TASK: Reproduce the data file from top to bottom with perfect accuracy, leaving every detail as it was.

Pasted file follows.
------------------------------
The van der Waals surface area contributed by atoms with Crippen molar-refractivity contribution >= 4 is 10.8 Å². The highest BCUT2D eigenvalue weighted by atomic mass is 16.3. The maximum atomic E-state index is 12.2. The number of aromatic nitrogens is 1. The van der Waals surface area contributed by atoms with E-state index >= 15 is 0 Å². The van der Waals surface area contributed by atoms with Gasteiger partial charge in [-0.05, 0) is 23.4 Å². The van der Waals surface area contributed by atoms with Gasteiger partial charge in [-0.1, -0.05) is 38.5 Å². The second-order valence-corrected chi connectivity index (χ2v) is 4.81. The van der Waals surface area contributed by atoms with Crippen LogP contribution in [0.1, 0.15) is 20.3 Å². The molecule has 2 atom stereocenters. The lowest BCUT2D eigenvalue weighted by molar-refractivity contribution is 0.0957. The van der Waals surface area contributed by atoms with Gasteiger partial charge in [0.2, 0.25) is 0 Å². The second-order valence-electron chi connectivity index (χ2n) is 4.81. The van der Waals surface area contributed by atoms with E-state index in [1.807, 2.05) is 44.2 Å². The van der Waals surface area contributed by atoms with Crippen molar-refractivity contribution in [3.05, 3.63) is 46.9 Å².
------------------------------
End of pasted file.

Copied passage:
The van der Waals surface area contributed by atoms with Crippen molar-refractivity contribution >= 4 is 10.8 Å². The highest BCUT2D eigenvalue weighted by atomic mass is 16.3. The maximum atomic E-state index is 12.2. The number of aromatic nitrogens is 1. The van der Waals surface area contributed by atoms with E-state index >= 15 is 0 Å². The van der Waals surface area contributed by atoms with Gasteiger partial charge in [-0.05, 0) is 23.4 Å². The van der Waals surface area contributed by atoms with Gasteiger partial charge in [-0.1, -0.05) is 38.5 Å². The second-order valence-corrected chi connectivity index (χ2v) is 4.81. The van der Waals surface area contributed by atoms with Crippen LogP contribution in [0.1, 0.15) is 20.3 Å². The molecule has 2 atom stereocenters. The lowest BCUT2D eigenvalue weighted by molar-refractivity contribution is 0.0957. The van der Waals surface area contributed by atoms with Gasteiger partial charge in [0.2, 0.25) is 0 Å². The second-order valence-electron chi connectivity index (χ2n) is 4.81. The van der Waals surface area contributed by atoms with E-state index in [1.807, 2.05) is 44.2 Å². The van der Waals surface area contributed by atoms with Crippen molar-refractivity contribution in [3.05, 3.63) is 46.9 Å².